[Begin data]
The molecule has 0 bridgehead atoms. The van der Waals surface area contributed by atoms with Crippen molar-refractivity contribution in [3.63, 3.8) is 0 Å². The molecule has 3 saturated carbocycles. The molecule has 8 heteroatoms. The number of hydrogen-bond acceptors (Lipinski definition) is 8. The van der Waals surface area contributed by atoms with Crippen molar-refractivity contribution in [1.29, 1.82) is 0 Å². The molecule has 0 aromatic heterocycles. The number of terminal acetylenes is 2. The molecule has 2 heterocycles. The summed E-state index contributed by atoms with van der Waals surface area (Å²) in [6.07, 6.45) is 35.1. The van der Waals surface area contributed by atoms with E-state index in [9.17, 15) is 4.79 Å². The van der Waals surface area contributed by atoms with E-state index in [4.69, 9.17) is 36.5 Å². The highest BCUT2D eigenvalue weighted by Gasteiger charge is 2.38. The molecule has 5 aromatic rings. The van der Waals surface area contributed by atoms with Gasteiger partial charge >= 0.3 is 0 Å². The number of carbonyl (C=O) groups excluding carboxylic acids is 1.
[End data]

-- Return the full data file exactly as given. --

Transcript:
The molecule has 0 bridgehead atoms. The van der Waals surface area contributed by atoms with Crippen molar-refractivity contribution in [3.63, 3.8) is 0 Å². The molecule has 3 saturated carbocycles. The molecule has 8 heteroatoms. The number of hydrogen-bond acceptors (Lipinski definition) is 8. The van der Waals surface area contributed by atoms with Crippen molar-refractivity contribution in [1.29, 1.82) is 0 Å². The molecule has 0 aromatic heterocycles. The number of terminal acetylenes is 2. The molecule has 2 heterocycles. The summed E-state index contributed by atoms with van der Waals surface area (Å²) in [6.07, 6.45) is 35.1. The van der Waals surface area contributed by atoms with E-state index in [9.17, 15) is 4.79 Å². The van der Waals surface area contributed by atoms with E-state index in [4.69, 9.17) is 36.5 Å². The highest BCUT2D eigenvalue weighted by Gasteiger charge is 2.38. The molecule has 5 aromatic rings. The van der Waals surface area contributed by atoms with Gasteiger partial charge >= 0.3 is 0 Å². The number of carbonyl (C=O) groups excluding carboxylic acids is 1.